Musician, writer and celebrated actor Matt Berry adds to his critically acclaimed string of records with his latest album The Small Hours. Strange things can happen during the morning twilight. Mysterious shapes appear and play tricks on the mind but it is also when the magic happens. Emerging from the darkness, Berry's new album captures that awakening feeling and the moment all his wild imagination springs to life. "The Small Hours is that time before dawn when we worry about things," tells Matt of the album's title and its beautifully complex and beguiling nature. "It can be an intensely quiet time so all your thoughts and fears can be amplified."
The Small Hours shows what happens at the point you finally fall to sleep then emerge from said slumber. Thoughts and fears manifest as dreams, which are captured through a mystical blend of prog-rock meets folklore-pop as Matt explains; "Watching my own head being decapitated in front of me and finding a laser gun buried in the woods... there's also reference to being an entertainer but finding it increasingly difficult to be entertained by my own art form."
Once again retaining his BAFTA-winning knack for storytelling, compelling characters and curious situations emerge through each song and whilst lyrically obscure at times, are wrought with serious underlying themes of death, religion and loneliness. Offering a sweeter taste to religion's often bitter pill to swallow, "The Peach & The Melon" places the Manson killings and cult-like philosophies at the heart of a wider misplaced focus whilst the wistful atmosphere of "Small Hours" poses a stark contrast to the upbeat "Beam Me Up," which waves a white flag at the prospect of alien abduction.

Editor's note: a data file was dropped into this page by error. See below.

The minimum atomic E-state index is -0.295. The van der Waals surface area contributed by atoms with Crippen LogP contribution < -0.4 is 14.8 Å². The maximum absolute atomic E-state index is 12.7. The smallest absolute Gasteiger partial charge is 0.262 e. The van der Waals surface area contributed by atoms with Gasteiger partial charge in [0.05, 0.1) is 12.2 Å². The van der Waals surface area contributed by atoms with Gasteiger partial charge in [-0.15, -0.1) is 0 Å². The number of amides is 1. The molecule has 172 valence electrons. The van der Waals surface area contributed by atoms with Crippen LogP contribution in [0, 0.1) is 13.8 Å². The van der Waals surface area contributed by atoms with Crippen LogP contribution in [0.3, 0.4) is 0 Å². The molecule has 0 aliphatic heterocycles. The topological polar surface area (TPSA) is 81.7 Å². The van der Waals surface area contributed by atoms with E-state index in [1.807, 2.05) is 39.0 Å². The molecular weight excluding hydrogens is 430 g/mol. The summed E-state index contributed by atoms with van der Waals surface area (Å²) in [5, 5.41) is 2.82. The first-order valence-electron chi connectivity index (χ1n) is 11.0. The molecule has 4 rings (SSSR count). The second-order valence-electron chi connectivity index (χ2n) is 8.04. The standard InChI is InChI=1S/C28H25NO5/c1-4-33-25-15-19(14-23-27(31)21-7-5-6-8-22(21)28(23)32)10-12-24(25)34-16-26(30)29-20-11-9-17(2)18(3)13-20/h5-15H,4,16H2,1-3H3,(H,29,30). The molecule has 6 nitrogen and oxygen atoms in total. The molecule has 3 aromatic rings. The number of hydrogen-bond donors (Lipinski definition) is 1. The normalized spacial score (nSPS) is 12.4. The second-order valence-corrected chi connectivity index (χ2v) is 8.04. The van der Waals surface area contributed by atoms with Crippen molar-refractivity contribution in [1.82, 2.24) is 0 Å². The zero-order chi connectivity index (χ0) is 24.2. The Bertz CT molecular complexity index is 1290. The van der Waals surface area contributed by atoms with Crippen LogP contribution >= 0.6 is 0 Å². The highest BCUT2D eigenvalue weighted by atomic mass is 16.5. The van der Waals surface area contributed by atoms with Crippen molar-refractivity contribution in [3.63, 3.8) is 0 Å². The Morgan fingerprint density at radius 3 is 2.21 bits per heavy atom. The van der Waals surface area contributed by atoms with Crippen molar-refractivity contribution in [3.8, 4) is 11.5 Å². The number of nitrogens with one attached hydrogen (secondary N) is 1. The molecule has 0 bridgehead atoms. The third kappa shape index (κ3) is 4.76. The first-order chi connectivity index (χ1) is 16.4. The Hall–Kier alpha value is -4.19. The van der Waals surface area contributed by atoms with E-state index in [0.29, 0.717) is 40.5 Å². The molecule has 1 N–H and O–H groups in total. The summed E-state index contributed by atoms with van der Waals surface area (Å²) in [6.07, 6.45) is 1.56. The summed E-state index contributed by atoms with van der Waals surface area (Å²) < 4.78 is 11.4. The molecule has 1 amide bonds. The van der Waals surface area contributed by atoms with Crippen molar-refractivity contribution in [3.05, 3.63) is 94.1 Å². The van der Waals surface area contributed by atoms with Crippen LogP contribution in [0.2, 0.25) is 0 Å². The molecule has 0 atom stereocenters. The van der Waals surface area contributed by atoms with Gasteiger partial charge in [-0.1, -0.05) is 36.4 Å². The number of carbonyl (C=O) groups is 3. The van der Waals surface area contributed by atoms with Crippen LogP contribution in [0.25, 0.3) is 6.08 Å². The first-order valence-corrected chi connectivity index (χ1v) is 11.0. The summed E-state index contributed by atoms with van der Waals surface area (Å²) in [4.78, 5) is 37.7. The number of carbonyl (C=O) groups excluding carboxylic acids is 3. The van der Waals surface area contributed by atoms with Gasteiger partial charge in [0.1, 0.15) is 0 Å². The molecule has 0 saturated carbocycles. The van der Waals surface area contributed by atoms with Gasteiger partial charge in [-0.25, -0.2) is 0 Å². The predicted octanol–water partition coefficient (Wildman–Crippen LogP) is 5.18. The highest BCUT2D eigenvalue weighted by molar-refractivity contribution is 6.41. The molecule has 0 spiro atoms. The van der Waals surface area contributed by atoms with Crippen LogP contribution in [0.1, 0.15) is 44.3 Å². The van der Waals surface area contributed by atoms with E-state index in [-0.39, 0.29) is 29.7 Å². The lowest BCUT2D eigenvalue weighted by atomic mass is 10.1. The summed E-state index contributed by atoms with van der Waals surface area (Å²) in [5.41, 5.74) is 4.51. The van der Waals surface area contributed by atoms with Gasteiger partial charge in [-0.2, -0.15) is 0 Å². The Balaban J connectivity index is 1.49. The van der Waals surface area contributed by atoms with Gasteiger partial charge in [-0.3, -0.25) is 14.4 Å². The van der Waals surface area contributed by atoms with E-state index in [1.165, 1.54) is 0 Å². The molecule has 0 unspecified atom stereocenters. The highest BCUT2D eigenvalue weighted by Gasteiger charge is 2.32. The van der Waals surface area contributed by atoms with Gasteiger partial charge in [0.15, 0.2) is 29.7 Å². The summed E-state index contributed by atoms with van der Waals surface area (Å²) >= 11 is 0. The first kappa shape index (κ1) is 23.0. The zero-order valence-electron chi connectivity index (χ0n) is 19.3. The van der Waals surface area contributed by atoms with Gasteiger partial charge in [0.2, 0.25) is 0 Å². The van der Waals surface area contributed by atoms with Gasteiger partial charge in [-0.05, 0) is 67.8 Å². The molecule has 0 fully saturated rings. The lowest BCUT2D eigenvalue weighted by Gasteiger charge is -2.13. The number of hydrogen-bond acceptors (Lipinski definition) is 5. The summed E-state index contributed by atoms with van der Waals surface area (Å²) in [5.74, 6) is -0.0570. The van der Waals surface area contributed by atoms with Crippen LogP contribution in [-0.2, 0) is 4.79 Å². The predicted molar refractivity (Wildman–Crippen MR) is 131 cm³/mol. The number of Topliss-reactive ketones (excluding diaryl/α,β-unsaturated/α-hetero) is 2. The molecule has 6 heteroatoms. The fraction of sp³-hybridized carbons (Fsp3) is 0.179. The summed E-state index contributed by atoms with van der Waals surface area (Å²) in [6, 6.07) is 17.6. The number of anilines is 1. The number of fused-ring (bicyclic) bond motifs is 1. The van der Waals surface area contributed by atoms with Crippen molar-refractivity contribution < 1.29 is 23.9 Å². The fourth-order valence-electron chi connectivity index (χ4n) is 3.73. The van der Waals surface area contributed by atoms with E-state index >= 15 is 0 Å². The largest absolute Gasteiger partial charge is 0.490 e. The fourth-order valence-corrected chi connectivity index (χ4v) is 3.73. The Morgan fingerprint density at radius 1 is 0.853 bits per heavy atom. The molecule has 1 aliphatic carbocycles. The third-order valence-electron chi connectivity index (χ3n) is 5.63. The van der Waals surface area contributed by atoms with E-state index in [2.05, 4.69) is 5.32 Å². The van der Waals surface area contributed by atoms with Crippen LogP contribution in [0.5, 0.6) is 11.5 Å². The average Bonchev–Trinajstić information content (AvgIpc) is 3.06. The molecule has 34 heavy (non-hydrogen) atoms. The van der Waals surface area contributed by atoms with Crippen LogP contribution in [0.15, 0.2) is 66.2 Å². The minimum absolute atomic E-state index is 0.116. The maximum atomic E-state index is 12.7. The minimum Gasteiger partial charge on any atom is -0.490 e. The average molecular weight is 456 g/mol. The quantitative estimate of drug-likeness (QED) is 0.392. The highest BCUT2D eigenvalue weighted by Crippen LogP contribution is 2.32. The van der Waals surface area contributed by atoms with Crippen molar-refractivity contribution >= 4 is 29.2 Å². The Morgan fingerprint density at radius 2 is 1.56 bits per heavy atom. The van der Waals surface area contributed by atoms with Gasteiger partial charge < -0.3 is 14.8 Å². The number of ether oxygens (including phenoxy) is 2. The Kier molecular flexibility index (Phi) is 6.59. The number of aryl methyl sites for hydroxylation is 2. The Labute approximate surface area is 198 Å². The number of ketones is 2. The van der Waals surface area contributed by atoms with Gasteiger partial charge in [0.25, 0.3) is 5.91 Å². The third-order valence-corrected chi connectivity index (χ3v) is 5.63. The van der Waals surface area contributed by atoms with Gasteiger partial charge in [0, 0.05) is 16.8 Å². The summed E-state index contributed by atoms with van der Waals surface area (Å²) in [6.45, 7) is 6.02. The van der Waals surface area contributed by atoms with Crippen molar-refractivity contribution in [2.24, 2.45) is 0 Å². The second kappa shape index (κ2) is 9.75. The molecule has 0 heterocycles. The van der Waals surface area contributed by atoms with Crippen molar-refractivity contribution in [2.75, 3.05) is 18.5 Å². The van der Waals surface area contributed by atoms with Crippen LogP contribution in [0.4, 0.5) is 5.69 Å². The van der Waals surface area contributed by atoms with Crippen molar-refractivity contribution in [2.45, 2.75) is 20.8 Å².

Recorded as live with his full band The Maypoles between Rimshot Studios in Kent and Matt's home studio in Rotherhithe by the Thames, The Small Hours strikes a balance between traditional psych-folk with a new age sound and it's through Matt's musicality that everything comes together. Crafted with musicianship akin to Beck, "Night Terrors" smooth jazz sound is ignited by snare rhythms that swell before exploding into an elaborate fairground waltz of alluring horns. "I was listening to a lot of jazz, mostly the electric Miles Davis early 70s period," recalls Matt. "also Clark, the British electronic composer which probably played its part in what I was creating at the time."
Laid down on 2" tape fed through a 60-year-old Decca mixing desk, natural harmonics are added to the rhythm section through swathes of acoustic strumming, Scott Walker style flourishes and subtle organ sounds while the hazy summertime groove of opener "One By One" marks the new habitat in which all Matt's thoughts and ideas – conscious or otherwise – can exist. "I did it the old fashioned way...making demos of each song, taking them to the rhythm section, rehearsing them then spending three days in the studio recording them," he says.
Alongside surprising field recordings, special guests and friends/band members appear including Ben Castle (sax, bass and clarinet), Steve Jourdonas (trumpet) and folk artist Cecilia Fage (backing vocals). Whilst adding their own expertise to the record, at its core is a composer running with the freedom to explore and create sound without restriction.